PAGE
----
Motivation, old-school style Executive Media has helped businesses and organizations write their stories for years. It’s about branding and messaging and all those things you do to build reputation in the midst of constant changes in communications. One often-criticized change could, I believe, become a simple tool to inspire ambition in millions of school-age kids. You can help.
I’m talking about obituaries. Today’s newspapers write stories about the lives of the dead only when they are famous. For the rest of us, an obituary is what we in the public relations business call “paid media.” If you want the newspaper to include a story about the life of a loved one, you write it and you pay for the space. Obviously, I’m avoiding the word “advertising.” At first, many families resented the cost and rejected the opportunity. More frequently now, loved ones believe that a life lived well deserves recognition. The result, in many cases, has been compelling stories of love, origins, lifelong interests and achievements. This week’s Indianapolis Star has many examples:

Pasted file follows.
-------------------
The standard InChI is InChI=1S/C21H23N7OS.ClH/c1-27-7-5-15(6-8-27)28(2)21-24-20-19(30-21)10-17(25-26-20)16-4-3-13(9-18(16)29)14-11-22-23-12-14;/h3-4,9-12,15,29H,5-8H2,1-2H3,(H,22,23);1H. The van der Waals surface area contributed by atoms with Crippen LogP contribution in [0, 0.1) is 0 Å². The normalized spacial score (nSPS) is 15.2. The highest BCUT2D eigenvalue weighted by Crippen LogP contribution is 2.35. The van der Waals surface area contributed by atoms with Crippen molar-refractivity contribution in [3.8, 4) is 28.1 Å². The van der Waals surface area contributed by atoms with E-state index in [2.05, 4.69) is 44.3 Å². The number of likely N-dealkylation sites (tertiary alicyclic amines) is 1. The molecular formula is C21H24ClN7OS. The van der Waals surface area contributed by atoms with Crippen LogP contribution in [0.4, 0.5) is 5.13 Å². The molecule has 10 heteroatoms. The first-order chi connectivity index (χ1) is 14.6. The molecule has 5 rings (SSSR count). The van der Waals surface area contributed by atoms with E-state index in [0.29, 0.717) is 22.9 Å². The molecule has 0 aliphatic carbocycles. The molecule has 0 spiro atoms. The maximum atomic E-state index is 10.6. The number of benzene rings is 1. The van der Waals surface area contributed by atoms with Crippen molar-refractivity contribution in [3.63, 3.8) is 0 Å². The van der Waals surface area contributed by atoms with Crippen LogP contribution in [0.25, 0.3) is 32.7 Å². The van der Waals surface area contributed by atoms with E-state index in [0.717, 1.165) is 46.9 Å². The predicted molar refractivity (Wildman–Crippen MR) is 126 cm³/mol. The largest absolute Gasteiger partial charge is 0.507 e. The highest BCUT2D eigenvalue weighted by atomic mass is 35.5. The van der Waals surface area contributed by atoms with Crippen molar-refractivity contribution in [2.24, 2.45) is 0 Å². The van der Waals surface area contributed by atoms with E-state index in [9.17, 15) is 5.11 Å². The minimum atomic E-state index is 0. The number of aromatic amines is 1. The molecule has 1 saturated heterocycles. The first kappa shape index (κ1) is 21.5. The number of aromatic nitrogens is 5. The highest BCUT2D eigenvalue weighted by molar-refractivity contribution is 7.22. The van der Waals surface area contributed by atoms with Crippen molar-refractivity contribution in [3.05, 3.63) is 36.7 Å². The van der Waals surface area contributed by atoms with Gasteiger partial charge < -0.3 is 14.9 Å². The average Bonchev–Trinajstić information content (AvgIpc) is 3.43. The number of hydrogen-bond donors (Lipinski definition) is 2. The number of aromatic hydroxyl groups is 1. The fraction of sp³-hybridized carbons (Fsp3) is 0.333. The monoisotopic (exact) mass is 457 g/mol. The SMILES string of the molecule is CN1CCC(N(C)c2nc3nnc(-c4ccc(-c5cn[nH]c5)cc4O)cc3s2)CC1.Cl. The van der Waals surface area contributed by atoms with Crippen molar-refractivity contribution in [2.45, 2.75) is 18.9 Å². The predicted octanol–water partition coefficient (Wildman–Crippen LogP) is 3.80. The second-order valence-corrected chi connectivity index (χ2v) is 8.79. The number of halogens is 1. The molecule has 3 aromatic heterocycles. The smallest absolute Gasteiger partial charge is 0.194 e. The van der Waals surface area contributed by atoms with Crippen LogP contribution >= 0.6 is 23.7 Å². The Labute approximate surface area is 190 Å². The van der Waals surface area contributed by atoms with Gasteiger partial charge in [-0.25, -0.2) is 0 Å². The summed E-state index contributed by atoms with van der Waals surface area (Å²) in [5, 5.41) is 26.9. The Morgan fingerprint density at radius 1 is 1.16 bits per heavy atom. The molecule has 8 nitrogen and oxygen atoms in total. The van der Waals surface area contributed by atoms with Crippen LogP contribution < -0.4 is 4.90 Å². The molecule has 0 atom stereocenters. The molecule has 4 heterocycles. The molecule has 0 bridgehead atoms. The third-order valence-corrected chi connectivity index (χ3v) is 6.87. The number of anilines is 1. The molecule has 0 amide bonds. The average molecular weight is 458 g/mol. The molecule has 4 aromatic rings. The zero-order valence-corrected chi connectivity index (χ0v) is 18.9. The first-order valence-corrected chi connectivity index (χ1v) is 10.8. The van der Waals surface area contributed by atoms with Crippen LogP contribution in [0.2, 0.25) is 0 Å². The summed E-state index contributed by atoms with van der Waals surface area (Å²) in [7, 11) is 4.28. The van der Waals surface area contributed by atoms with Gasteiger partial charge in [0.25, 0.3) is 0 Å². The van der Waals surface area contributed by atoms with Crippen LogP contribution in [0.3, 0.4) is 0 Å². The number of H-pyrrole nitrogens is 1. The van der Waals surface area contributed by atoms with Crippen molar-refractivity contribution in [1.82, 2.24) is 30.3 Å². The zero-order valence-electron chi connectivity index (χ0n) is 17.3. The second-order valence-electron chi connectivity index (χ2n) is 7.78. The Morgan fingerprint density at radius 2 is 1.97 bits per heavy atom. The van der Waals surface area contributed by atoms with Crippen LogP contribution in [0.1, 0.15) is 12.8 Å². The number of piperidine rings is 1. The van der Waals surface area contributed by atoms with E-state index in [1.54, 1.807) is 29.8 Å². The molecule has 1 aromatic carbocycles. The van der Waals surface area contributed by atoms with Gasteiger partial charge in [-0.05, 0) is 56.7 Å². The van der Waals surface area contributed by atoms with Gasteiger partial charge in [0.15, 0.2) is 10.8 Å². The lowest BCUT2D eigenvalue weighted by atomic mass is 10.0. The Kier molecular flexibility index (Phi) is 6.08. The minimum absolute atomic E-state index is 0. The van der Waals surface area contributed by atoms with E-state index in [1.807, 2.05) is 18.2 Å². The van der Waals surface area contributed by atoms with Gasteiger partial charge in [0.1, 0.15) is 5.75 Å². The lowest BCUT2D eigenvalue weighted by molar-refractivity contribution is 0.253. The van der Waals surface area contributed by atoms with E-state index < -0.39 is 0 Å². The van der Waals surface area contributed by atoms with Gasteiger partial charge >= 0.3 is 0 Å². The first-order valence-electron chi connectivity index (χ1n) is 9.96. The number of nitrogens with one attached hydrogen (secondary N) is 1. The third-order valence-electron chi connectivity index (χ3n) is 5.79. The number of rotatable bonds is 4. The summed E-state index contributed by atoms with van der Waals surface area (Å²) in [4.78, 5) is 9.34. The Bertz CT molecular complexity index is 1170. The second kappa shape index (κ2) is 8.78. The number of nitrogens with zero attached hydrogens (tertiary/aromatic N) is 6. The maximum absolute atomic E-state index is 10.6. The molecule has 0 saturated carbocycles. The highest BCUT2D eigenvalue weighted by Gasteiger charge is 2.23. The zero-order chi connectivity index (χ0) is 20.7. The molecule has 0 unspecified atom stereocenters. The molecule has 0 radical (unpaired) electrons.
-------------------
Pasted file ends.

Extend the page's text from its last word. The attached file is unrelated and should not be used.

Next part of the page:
A man born in Washington, IN whose Indiana University journalism degree led him into religious writing and then to leadership of Christians for Peace in El Salvador;
A man from Fishers who won membership in the International Jewish Sports Hall of Fame for his world records in track and field;
An Indianapolis woman who helped start a successful publishing company and who was “the matriarch to a large and loving family; a mental health crisis-line counselor; a champion for racial harmony; and a stalwart friend.”
In each of these, we find lessons of achievement, of the fruits of hard work and of commitment to ideals and family. Most important, we read about real people, not celebrities with lives so detached from the normal that they have no relevance.
I believe these stories can give kids ideas. So read obits to your children and grandchildren. Encourage teachers to use obituaries in the classroom.
And I believe we should construct our lives to make good reading when we’re gone.